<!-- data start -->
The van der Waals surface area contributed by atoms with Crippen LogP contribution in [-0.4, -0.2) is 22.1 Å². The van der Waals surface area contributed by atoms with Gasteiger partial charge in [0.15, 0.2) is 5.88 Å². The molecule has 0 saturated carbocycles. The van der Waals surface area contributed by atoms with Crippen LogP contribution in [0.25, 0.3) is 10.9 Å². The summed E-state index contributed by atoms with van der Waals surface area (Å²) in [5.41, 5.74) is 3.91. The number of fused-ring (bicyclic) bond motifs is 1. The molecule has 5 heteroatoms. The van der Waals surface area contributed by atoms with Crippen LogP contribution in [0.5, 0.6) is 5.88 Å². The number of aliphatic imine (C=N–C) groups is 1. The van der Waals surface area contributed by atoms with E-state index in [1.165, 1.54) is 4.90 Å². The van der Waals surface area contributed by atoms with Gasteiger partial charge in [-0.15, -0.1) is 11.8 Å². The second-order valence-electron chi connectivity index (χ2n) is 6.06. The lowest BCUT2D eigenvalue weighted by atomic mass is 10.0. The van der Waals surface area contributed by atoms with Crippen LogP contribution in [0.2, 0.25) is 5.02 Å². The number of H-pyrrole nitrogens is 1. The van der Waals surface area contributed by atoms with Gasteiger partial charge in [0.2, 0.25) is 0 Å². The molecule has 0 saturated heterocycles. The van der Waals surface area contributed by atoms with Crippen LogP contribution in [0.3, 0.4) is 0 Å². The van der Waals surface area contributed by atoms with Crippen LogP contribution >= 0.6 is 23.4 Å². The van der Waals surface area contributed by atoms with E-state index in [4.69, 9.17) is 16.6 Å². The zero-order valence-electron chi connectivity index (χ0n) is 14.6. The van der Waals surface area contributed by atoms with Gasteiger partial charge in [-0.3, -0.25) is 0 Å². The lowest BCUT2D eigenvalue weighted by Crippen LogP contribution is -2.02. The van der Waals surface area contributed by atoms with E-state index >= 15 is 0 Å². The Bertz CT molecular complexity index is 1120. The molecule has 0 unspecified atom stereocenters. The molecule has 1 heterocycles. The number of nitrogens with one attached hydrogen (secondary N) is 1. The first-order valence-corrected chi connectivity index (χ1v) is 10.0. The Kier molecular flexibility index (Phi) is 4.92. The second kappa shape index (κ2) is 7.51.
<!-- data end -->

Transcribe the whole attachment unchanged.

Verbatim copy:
The van der Waals surface area contributed by atoms with Crippen LogP contribution in [-0.4, -0.2) is 22.1 Å². The van der Waals surface area contributed by atoms with Gasteiger partial charge in [0.15, 0.2) is 5.88 Å². The molecule has 0 saturated carbocycles. The van der Waals surface area contributed by atoms with Crippen LogP contribution in [0.25, 0.3) is 10.9 Å². The summed E-state index contributed by atoms with van der Waals surface area (Å²) in [5.41, 5.74) is 3.91. The number of fused-ring (bicyclic) bond motifs is 1. The molecule has 5 heteroatoms. The van der Waals surface area contributed by atoms with Crippen LogP contribution in [0.5, 0.6) is 5.88 Å². The number of aliphatic imine (C=N–C) groups is 1. The van der Waals surface area contributed by atoms with E-state index in [1.165, 1.54) is 4.90 Å². The van der Waals surface area contributed by atoms with Gasteiger partial charge in [-0.15, -0.1) is 11.8 Å². The second-order valence-electron chi connectivity index (χ2n) is 6.06. The lowest BCUT2D eigenvalue weighted by atomic mass is 10.0. The van der Waals surface area contributed by atoms with Crippen LogP contribution in [0.2, 0.25) is 5.02 Å². The number of H-pyrrole nitrogens is 1. The van der Waals surface area contributed by atoms with Gasteiger partial charge in [0.2, 0.25) is 0 Å². The molecule has 0 saturated heterocycles. The van der Waals surface area contributed by atoms with Crippen LogP contribution in [0.3, 0.4) is 0 Å². The van der Waals surface area contributed by atoms with Crippen LogP contribution >= 0.6 is 23.4 Å². The van der Waals surface area contributed by atoms with E-state index in [4.69, 9.17) is 16.6 Å². The zero-order valence-electron chi connectivity index (χ0n) is 14.6. The van der Waals surface area contributed by atoms with Gasteiger partial charge in [-0.3, -0.25) is 0 Å². The lowest BCUT2D eigenvalue weighted by Crippen LogP contribution is -2.02. The van der Waals surface area contributed by atoms with E-state index >= 15 is 0 Å². The Bertz CT molecular complexity index is 1120. The molecule has 0 unspecified atom stereocenters. The molecule has 1 heterocycles. The number of nitrogens with one attached hydrogen (secondary N) is 1. The first-order valence-corrected chi connectivity index (χ1v) is 10.0. The Kier molecular flexibility index (Phi) is 4.92. The second kappa shape index (κ2) is 7.51.